There are lots of articles that will tell you what you need to do to attract an investor’s attention. Very few of these advice columns will tell you what turns an investor off – so here are the trade secrets – things not to do or not to say:
Failing to add the ‘personal touch’
When we receive a business plan that has on the bottom right hand side of the front cover the words “copy number 173”, then we switch off. If it says, “copy number 1”, then we switch on. If it appears you are approaching a large number of investors, then we feel you’re failing to focus on creating a potential working relationship with us.
Failing to update the date on your presentation
If the date on the business plan is from 6 months ago, then not only do we know that we are not your first choice; but our competitors have declined the opportunity.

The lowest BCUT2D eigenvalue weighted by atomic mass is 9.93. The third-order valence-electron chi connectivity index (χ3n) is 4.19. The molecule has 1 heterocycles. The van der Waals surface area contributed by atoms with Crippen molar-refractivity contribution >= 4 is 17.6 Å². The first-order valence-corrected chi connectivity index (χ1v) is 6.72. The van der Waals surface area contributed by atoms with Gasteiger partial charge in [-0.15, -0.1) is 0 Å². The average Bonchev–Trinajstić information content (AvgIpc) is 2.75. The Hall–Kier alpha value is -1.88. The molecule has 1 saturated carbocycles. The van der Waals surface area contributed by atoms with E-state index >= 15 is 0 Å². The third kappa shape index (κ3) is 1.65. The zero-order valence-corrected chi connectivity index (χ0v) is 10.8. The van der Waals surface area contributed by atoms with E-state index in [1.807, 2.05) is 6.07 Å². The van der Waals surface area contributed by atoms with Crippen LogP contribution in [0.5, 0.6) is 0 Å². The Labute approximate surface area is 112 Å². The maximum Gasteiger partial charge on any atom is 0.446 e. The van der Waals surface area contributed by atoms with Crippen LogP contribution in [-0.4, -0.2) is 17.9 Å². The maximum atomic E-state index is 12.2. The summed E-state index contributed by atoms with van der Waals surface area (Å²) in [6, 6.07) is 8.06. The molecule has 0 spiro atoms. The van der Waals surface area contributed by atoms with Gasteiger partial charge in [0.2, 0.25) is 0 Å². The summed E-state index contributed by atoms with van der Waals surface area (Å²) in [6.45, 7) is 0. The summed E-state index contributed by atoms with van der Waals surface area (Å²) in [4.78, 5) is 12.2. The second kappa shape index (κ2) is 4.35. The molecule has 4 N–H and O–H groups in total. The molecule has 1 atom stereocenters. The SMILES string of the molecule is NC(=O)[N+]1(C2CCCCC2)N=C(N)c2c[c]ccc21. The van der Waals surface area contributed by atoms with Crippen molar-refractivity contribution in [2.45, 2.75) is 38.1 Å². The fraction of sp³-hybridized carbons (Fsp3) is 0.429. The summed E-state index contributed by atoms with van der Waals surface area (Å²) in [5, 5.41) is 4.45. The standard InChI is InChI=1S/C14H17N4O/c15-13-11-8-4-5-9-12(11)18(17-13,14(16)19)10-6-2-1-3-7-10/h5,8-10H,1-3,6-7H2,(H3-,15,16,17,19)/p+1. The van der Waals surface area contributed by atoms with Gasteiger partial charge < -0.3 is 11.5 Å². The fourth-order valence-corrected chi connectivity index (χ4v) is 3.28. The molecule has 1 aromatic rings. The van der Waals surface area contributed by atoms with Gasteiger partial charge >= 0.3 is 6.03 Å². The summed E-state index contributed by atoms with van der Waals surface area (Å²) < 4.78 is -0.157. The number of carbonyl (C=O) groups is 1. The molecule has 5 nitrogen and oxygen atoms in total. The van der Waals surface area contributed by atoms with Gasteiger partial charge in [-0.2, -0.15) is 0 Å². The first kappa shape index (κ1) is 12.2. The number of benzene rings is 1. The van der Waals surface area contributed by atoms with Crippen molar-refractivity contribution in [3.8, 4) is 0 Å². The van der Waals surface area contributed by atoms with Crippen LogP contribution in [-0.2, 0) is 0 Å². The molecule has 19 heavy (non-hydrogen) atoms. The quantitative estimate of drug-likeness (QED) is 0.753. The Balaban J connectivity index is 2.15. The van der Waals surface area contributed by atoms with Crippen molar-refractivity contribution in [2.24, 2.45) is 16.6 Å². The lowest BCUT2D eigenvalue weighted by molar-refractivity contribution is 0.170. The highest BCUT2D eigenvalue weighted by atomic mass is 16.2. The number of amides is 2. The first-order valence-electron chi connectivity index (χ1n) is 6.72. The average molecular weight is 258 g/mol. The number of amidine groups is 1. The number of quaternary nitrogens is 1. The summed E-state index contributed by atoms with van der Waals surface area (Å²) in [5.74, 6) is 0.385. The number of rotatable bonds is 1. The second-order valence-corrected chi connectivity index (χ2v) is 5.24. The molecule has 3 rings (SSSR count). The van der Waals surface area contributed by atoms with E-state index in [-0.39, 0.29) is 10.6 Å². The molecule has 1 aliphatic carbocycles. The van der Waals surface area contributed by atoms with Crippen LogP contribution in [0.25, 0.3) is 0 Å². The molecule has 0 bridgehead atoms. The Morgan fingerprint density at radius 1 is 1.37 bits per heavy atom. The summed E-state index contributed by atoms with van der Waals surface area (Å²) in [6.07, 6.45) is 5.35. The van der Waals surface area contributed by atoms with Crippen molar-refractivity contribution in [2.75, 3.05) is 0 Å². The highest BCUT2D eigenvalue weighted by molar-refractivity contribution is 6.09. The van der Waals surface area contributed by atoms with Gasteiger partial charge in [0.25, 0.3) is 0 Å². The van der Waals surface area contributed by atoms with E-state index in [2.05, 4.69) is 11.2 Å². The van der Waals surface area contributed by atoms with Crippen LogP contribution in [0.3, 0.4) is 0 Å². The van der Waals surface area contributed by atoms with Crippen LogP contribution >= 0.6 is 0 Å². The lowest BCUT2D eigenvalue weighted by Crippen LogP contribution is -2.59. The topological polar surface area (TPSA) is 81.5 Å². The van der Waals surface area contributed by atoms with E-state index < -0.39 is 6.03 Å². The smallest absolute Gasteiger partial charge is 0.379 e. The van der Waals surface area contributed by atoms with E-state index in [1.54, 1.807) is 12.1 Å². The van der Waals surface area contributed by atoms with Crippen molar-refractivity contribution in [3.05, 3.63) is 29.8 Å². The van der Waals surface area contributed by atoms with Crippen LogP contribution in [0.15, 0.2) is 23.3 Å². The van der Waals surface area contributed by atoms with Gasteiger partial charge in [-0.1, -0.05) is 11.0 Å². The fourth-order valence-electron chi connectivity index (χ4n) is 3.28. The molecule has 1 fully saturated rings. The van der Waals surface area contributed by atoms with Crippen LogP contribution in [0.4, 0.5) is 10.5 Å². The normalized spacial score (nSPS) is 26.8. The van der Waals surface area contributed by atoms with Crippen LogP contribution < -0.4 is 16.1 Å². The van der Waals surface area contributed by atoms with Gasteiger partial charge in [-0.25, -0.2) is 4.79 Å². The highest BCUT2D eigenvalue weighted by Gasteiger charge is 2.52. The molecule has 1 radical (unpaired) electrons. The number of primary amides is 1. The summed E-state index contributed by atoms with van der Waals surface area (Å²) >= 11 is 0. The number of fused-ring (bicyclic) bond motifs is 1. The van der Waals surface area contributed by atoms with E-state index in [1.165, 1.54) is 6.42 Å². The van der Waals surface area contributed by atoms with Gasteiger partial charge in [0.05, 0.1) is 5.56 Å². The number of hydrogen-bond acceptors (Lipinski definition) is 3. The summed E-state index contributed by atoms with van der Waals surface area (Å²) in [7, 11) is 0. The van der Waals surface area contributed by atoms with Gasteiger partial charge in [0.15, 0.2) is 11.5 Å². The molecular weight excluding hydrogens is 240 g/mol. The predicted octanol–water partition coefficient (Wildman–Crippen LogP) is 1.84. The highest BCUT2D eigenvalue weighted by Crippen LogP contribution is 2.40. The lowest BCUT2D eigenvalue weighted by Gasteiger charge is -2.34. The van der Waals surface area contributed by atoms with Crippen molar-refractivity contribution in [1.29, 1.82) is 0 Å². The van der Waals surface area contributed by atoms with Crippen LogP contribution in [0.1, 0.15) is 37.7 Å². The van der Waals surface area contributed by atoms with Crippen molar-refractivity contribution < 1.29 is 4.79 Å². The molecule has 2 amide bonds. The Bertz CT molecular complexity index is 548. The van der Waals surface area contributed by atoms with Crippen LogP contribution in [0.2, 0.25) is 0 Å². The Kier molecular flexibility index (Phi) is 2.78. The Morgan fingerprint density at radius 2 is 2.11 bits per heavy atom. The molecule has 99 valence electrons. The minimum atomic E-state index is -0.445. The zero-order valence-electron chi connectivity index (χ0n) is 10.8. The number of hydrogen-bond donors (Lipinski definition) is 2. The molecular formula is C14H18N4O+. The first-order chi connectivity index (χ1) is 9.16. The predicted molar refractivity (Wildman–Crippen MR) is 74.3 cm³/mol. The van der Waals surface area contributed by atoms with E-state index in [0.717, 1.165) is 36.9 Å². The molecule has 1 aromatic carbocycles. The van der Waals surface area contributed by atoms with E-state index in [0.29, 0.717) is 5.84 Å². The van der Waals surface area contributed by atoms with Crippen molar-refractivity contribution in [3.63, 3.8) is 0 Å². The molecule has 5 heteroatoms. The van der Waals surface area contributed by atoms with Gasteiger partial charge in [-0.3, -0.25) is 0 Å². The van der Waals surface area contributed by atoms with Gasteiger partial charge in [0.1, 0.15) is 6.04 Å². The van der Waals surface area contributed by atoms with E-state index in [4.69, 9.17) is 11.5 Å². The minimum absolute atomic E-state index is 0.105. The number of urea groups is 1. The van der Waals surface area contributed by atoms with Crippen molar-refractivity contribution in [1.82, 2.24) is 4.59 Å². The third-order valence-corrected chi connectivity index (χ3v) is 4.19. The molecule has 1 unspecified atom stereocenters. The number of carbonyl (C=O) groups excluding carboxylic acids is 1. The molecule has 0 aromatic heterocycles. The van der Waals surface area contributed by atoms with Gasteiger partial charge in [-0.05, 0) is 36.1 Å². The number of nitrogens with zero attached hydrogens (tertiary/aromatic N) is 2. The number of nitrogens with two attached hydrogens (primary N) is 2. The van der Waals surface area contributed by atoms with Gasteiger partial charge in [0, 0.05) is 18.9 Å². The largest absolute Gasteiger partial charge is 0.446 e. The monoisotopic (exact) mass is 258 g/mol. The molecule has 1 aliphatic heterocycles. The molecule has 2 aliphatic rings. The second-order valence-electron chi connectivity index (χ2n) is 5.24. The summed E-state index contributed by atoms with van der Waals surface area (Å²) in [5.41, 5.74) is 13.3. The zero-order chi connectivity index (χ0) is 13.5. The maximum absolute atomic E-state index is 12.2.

Don’t say ‘we only need 1% of the worldwide market’
No, no, no! This can be a meaningless number unless you have concrete figures to base this on.
Don’t say ‘we have no competitors’
To us, this reads, “I don’t know how to use Google”.
Don’t say ‘our forecasts are conservative’
You will believe this but your potential investor is likely to be sceptical. The phrase is so discredited that it’s best not to use. State factual assumptions not your opinion when it comes to the company’s figures.
Don’t say ‘we will exit by Trade Sale or IPO in 3 to 5 years’ unless you mean it!
Yes, I know your advisor told you to put that in the business plan but do you really believe it? It shows considered thought if you identify who might buy you and what precedents there are.
Don’t contradict what it says in the plan
If in a meeting, what you say doesn’t tie in to what you said in your plan, you lose credibility. Know it inside out and show you know it.